Monday, February 3, 2014

Doodle Your History

I've used the National Archives document analysis sheets, the guided questions and charts from the DBQ Project, and lots of other formats of primary source analysis with my students.  They are all excellent tools, but they aren't FUN for kids.  I want students to be fascinated with evidence from history the same way I am.  I want them to see a connection between what a document says and what life may have been like for the people who wrote those words.  I've posted in the past about how non-traditional note-taking can be more valuable for student learning than previously thought.  I thought I'd apply that concept to primary source analysis.

Last week I asked them to create some kind of image representation of a primary source document and how it helped answer our essential question:

Was the Antebellum North really morally and economically opposed to slavery?

You see, my New England students have traditionally been taught that the South favored slavery and the North opposed it.  But that is not entirely true.  Our nation's history of racial discrimination is anything but black and white.  So, here are the instructions they received based on primary sources from Lowell, Massachusetts:
Students used apps like Paper, Penultimate, Educreations, and the Camera Roll to carry out this short activity.

Here are some examples of the documents and their analytical images:

Excerpts from Lowell Patriot's coverage of Lowell's Anti-Abolitionist Meeting, August 28, 1835

The article reported that Lowell's leaders disagreed with abolitionists like Garrison and Thompson, who they thought were extremists, but also felt they needed to speak out against the practice of lynching in the South.  They strove to avoid conflict with the South so they could continue to benefit from the raw cotton slaves produced. The result was complacency.
A different group's analysis of the same source shows that they did not want to deny southerners their slaves because the U.S. Constitution protects citizens' rights to own property.  At the same time, anti-abolitionists claimed they were against extreme violence toward slaves like beating and lynching. They also use the scale on the bottom to show the attempted neutrality on the issue of slavery.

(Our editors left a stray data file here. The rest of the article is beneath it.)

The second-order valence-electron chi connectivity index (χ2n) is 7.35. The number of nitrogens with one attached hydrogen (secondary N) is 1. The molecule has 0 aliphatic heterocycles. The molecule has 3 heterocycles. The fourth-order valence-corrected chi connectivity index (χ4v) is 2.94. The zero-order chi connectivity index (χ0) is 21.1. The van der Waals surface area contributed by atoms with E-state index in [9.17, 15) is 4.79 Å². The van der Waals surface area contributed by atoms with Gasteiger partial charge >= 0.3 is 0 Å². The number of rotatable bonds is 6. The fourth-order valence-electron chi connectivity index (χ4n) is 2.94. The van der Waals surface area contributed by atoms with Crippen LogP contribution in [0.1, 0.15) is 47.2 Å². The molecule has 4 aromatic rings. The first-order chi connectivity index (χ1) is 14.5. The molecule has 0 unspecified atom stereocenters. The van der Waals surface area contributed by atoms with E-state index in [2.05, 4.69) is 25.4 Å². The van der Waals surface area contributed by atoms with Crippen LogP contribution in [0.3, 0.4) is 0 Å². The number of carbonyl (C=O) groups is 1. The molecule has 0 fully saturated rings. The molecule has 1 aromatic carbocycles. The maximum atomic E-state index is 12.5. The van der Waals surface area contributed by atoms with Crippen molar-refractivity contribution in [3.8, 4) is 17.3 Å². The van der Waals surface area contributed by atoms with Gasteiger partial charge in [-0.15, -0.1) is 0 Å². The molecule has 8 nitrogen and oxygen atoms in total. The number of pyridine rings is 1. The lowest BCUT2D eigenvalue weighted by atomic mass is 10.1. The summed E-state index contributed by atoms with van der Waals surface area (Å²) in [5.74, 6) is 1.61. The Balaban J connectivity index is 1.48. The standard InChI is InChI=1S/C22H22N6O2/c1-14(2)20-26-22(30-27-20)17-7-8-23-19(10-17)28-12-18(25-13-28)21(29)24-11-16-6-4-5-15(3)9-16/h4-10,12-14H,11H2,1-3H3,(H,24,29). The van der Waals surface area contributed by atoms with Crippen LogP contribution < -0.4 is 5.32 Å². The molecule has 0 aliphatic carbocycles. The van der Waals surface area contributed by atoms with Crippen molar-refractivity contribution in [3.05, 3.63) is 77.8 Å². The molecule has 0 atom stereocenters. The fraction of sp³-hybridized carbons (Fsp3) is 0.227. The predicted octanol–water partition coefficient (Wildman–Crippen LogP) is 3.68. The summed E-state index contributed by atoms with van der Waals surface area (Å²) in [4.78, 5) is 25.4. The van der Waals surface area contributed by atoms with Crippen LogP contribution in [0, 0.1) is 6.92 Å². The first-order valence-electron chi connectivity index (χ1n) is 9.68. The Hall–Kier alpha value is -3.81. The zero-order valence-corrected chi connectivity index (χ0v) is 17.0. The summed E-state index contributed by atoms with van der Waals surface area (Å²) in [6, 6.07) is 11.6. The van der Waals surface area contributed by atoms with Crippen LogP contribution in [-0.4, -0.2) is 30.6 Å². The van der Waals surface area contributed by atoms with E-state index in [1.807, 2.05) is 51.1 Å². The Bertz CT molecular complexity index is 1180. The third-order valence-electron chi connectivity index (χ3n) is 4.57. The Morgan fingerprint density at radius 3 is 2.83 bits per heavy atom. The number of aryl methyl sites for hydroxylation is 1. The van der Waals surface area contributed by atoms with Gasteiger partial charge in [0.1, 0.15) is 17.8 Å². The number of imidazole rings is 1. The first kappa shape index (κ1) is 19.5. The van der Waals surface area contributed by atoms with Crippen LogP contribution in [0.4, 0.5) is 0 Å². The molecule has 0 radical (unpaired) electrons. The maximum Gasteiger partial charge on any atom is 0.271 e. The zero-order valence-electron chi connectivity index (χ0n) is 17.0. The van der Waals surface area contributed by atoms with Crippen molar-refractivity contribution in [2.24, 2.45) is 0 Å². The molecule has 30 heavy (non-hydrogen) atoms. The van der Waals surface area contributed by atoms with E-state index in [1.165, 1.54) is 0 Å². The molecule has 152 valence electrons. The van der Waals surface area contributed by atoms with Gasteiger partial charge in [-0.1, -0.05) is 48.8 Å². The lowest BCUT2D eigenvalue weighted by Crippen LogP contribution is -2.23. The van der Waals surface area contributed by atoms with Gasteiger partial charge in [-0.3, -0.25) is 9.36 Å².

"Public [Anti-Abolitionist] Meeting" Broadside, August 21, 1835

These students used the banner image from the broadside along with clipart from the internet to show how mill owners were OK with slavery because of how it fit into their business plan.  Their resulting image gives me the creeps, but that just means they really understood the motivations at work when the broadside was created in 1835.

Cotton Production in Lowell/U.S. Slave Population

This graphic shows how Lowell textile factories needed cotton, and therefore their success demanded more slaves to produce that cotton in the South.

"Lowell Cloth" 1858-1859

Students who drew this representation of the document wanted to show how factory owners bought raw cotton produced by slaves and then sold the manufactured cloth back to plantation owners to clothe those same slaves.  A cycle of economic dependence on slavery in which both North and South participated.
The class discussion about each document were more engaging and students asked each other better questions because we were looking at color images that brought history to life instead or reading and copying from notes.  It took half a class period and students were talking, creating, and thinking the whole time.  It was certainly more interactive than filling out document analysis tables.  Of course, note taking has its place, but it doesn't have to be linear outlining 100% of the time.  Students can create to show learning.  They don't have to list to show learning.